- ISM non-manufacturing index dips below 50 for the first time in 3 months.
- The business activity index dropped sharply, plunging to 49.6 from 55.2.
- Despite the drop in the headline ISM non-manufacturing index, we are inclined to believe that the U.S. economic recovery remains intact.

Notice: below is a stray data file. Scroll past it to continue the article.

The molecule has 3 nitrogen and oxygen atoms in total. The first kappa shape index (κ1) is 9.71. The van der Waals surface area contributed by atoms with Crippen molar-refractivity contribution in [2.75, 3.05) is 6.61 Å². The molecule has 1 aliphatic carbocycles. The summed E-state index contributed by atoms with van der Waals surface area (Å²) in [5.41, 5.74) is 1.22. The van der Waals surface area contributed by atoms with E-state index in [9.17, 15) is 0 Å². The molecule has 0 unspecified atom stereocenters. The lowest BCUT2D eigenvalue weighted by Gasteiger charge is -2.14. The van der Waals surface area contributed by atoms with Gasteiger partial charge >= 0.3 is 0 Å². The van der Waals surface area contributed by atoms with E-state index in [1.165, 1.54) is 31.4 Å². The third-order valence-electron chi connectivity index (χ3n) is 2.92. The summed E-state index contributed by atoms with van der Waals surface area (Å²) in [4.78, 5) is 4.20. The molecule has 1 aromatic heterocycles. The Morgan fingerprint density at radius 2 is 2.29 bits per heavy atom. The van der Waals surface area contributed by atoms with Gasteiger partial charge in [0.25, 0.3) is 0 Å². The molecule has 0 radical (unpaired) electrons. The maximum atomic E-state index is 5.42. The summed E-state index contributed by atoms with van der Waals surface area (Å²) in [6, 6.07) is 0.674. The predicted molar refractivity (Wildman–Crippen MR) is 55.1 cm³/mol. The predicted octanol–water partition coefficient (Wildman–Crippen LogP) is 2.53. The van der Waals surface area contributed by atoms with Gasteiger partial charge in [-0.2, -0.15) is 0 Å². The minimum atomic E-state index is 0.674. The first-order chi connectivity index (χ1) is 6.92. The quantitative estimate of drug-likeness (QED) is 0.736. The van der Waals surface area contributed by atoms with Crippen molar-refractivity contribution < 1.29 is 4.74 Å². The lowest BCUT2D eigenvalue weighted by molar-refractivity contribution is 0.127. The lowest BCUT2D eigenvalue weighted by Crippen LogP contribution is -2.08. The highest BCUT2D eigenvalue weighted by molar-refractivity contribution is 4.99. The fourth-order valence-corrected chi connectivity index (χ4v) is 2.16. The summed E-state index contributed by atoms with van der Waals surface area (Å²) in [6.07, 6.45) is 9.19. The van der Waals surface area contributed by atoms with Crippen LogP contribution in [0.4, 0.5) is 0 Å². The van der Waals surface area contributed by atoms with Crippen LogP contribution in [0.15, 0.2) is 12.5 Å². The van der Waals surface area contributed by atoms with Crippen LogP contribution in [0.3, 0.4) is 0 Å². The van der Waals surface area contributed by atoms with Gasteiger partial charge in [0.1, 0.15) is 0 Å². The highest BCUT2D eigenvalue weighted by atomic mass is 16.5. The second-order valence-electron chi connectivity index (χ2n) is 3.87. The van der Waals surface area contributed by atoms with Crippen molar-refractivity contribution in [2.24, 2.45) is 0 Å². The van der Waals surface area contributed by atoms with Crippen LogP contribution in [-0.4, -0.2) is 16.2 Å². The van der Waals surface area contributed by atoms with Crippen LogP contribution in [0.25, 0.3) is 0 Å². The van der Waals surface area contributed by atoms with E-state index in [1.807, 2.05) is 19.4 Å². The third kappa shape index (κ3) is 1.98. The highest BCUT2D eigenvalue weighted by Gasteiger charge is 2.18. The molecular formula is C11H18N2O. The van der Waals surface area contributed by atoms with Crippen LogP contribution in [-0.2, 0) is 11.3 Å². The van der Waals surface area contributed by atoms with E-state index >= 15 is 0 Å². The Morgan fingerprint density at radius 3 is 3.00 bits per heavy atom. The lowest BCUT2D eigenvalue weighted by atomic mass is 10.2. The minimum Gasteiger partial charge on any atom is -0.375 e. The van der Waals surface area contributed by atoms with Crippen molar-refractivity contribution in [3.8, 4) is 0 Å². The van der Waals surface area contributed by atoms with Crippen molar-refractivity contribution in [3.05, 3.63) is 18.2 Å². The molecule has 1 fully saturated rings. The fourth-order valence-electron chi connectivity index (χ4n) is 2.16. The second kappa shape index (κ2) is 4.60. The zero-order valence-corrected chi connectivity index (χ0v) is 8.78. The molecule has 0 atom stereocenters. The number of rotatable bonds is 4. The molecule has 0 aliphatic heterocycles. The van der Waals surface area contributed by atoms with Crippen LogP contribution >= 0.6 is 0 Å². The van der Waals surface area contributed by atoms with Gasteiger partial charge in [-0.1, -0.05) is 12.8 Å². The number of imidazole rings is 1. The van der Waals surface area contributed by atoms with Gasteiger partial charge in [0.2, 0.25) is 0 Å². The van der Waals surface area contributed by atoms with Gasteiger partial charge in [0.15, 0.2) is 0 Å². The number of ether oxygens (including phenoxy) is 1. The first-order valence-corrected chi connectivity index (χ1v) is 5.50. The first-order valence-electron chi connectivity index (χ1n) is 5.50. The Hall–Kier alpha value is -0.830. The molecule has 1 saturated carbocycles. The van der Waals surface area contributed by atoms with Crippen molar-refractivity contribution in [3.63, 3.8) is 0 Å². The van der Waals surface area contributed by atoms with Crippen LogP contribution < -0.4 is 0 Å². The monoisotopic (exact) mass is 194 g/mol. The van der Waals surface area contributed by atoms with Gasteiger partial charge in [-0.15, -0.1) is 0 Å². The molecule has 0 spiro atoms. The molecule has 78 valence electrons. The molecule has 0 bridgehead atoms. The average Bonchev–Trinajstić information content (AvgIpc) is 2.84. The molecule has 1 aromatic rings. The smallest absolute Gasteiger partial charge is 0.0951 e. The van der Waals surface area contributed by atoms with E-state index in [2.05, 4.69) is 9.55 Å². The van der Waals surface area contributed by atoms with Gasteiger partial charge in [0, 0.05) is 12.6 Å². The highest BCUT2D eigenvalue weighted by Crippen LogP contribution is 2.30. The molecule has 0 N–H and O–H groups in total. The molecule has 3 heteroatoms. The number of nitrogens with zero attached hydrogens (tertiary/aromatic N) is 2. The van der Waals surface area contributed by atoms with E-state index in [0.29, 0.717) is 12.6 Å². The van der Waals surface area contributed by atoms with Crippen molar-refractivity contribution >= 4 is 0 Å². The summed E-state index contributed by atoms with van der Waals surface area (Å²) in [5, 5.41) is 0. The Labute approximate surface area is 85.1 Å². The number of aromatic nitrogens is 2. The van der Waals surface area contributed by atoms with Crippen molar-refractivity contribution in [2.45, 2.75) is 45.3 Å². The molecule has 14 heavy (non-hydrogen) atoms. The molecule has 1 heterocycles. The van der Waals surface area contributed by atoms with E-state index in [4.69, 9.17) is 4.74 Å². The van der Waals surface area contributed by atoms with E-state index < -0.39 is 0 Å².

The ISM Non-manufacturing index surprisingly dipped below the all-important 50-threshold in November to 48.7 after two consecutive months of sitting just above the 50 mark, suggesting that the U.S. non-factory sector (which accounts for over 80% of the U.S. economy) contracted in November. This was weaker than the market consensus for a 51.5 print, and was far worse than our expectation for a more meaningful rise to 53.0. The biggest drag on the headline number was the business activity sub-index, which dropped to 49.6 in November from 55.2 the month before. New orders, however, were more-or-less unchanged, falling to 55.1 from 55.6. The employment sub-index rose marginally, rising to 41.6 from 41.1 in October. But with this sub-index continuing to languish well below the 50-threshold, there appears to little prospect of a positive print on nonfarm payrolls in the near term, though we suspect that the Census 2010 hiring in Q1 2010 will likely provide a significant temporary boost to employment. New export orders gained on the month, climbing to 54.5 from 53.5, while prices paid rose sharply to 57.8 from 53.0. On the whole, the drop below 50 in the headline index comes as a big disappointment to markets as it signals a decline in the non-factory sectors of the U.S. economy. However, given the positive tone of other recent economic indicators and reports (such as the strong housing sector reports and the Fed’s Beige Book), suggesting that the U.S. economic recovery may have gained some traction in Q4, we are inclined to believe that this dip in the ISM nonmanufacturing index may be a temporary.